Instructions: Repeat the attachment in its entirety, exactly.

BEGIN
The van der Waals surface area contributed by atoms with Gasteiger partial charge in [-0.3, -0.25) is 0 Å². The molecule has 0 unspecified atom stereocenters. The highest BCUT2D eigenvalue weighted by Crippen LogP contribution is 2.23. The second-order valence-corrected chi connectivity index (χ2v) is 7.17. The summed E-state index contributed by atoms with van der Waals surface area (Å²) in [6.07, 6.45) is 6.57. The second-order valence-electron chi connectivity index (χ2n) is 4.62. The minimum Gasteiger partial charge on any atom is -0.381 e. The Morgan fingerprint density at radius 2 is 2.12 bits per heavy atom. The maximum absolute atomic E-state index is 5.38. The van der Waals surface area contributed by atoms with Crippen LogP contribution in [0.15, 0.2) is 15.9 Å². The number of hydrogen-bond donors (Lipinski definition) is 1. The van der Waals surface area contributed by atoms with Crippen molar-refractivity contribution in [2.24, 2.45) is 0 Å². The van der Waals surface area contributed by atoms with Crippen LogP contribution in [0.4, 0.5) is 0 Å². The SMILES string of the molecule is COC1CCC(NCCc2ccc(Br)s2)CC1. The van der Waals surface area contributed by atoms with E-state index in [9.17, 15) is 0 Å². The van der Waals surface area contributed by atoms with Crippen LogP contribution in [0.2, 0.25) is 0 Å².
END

The van der Waals surface area contributed by atoms with Gasteiger partial charge in [-0.3, -0.25) is 0 Å². The molecule has 0 unspecified atom stereocenters. The highest BCUT2D eigenvalue weighted by Crippen LogP contribution is 2.23. The second-order valence-corrected chi connectivity index (χ2v) is 7.17. The summed E-state index contributed by atoms with van der Waals surface area (Å²) in [6.07, 6.45) is 6.57. The second-order valence-electron chi connectivity index (χ2n) is 4.62. The minimum Gasteiger partial charge on any atom is -0.381 e. The Morgan fingerprint density at radius 2 is 2.12 bits per heavy atom. The maximum absolute atomic E-state index is 5.38. The van der Waals surface area contributed by atoms with Crippen LogP contribution in [0.15, 0.2) is 15.9 Å². The number of hydrogen-bond donors (Lipinski definition) is 1. The van der Waals surface area contributed by atoms with Crippen molar-refractivity contribution in [2.24, 2.45) is 0 Å². The van der Waals surface area contributed by atoms with Crippen LogP contribution in [0.4, 0.5) is 0 Å². The SMILES string of the molecule is COC1CCC(NCCc2ccc(Br)s2)CC1. The van der Waals surface area contributed by atoms with E-state index in [9.17, 15) is 0 Å². The van der Waals surface area contributed by atoms with Crippen LogP contribution in [0.2, 0.25) is 0 Å².